After a divisive presidential election, the United States’ electoral voting system has been under siege by those who say Donald Trump is unfit to be president.
The topic was considered at length by more than 50 students, educators, and community leaders during a discussion about the electoral vote hosted by UTSA Public Policy students Thursday at UTSA’s main campus.
While Trump won the election by the electoral vote on Nov. 8, it won’t actually be made official until Dec. 19, when the 538 members of the Electoral College cast their votes. In 48 states, the candidate who wins the majority of a state’s votes in the election wins that state’s electoral vote.
Depending on how the chosen electors – who are typically state-elected officials or those with strong ties to a political party – vote, Trumps future as president could either be confirmed or denied.
The question of whether to do away with or amend the electoral voting system, which was implemented in Article 2 of the U.S. Constitution in 1787, is not necessarily a new one. But many today contend that in light of the stark disparity between Hillary Clinton’s and Trump’s popular vote counts – Clinton won by more than two million votes in the popular vote than Trump – it’s time to reconsider the outdated system.
“We feel like it was set up based on a system where information spread very slowly, and today that doesn’t happen,” UTSA College of Public Policy Project Coordinator Forrest Wilson said on behalf of his group Thursday. “People (today) are more able to make an informed decision.”
Proponents of the electoral voting system believe that it forces candidates to campaign across the entire country instead of focusing on large states such as California and Texas. And while there was one small group of individuals Thursday who believed that the electoral college is still relevant for this reason and could help prevent corruption, the majority found it unnecessary and limiting.
The electoral college was originally established for two reasons: to ensure a tyrant would not take office, and to give more power to smaller states. The Founding Fathers feared that those in more isolated areas would not have as much access to information to make a knowledgable decision when electing a president, making it possible for a dictator to manipulate the population and rise to power.
But modern times, many argued, have allowed for much easier access to information and communication, as well as the ability for individual votes to be accurately counted.
This is why many, including the majority of the students, educators, and civic leaders at Thursday’s forum, believe lawmakers should amend the Constitution to replace the electoral college with a direct voting system.
Electors in 21 states, including Texas, are able to cast a vote for the candidate not elected by the majority. These so-called faithless voters also can choose to forgo their vote altogether. Art Sisneros, an elector from Dayton, Texas, recently resigned from his spot on the electorate, citing his faith as the reason he could not cast a vote for Trump, who he said is “not biblically qualified to serve in the office of the Presidency,” according to the San Antonio Express-News.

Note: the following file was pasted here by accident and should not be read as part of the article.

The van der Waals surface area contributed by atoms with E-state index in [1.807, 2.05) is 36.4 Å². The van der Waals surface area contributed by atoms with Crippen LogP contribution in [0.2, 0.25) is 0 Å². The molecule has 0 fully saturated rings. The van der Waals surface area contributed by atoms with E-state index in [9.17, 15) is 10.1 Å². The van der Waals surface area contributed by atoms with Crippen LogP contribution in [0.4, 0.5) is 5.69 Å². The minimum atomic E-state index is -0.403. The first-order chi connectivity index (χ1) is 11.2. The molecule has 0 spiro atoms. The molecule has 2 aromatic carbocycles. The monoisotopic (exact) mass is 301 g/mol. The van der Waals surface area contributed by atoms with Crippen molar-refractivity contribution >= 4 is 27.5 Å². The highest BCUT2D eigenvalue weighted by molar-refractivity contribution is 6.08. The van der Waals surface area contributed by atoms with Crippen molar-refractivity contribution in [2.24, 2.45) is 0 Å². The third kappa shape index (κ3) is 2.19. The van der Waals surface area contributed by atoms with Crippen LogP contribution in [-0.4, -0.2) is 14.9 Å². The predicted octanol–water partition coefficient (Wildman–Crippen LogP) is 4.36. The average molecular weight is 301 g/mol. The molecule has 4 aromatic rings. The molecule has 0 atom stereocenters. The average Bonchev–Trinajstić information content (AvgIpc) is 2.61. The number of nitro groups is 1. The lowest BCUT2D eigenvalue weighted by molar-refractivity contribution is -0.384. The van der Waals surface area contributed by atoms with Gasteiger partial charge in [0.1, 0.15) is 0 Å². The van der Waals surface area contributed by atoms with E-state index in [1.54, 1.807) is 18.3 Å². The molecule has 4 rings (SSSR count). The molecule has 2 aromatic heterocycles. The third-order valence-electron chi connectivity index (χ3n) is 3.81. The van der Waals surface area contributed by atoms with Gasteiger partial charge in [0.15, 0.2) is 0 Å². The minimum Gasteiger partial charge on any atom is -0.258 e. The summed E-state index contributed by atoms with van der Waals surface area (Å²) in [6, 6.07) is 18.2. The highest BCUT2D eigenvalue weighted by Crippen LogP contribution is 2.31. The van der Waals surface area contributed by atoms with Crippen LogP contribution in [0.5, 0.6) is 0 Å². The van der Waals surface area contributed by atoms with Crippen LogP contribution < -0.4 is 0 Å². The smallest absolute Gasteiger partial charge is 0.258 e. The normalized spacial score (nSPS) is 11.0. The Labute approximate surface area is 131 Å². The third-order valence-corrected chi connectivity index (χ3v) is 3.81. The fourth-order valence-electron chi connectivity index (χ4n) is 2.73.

Some, such as UTSA political science student Daisy Lopez, believe that while doing away with the electoral college altogether is a viable option for more accurate representation of the U.S. population’s consensus, the Constitution also could be amended to require electors in each state to vote for the candidate who won the popular vote in their respective state.
“I think that would be the easiest way without having to make so many changes,” she said.
This year’s election strayed from the norm where the candidate who wins the popular vote typically wins the electoral vote. Trump’s win was only the fourth time in U.S. history that a candidate won in state-by-state tallies instead of popular votes, according to the Los Angeles Times.
Democrats across the country are planning to lobby Republican electors in the 29 states that require them to vote for their party’s candidate if that person received the majority vote in the general election. Since those laws have never been challenged, it will be interesting to see how those electors react and if they choose to oppose Trump.
One of the main arguments Thursday was that the electoral system often deters voters from participating.
“I think there’s this (notion) of ‘My vote has to go through a filter,'” said Drew Galloway, executive director of innovative democracy organization MOVE San Antonio, “and because of that there’s this feeling that maybe it doesn’t matter because there’s going to be this barrier that’s going to stop my voice from being heard.”
Thursday’s discussion was one that has been ongoing across the nation since the election. Brandon J. Johnson, a UTSA student who recently lost the race for Precinct 3 Bexar County Commissioner against incumbent Kevin Wolff, said that finding a sustainable solution will take time.
“We’re not going to solve any problems overnight and we’re not going to be perfect overnight,” he said, “but its starts with conversation.”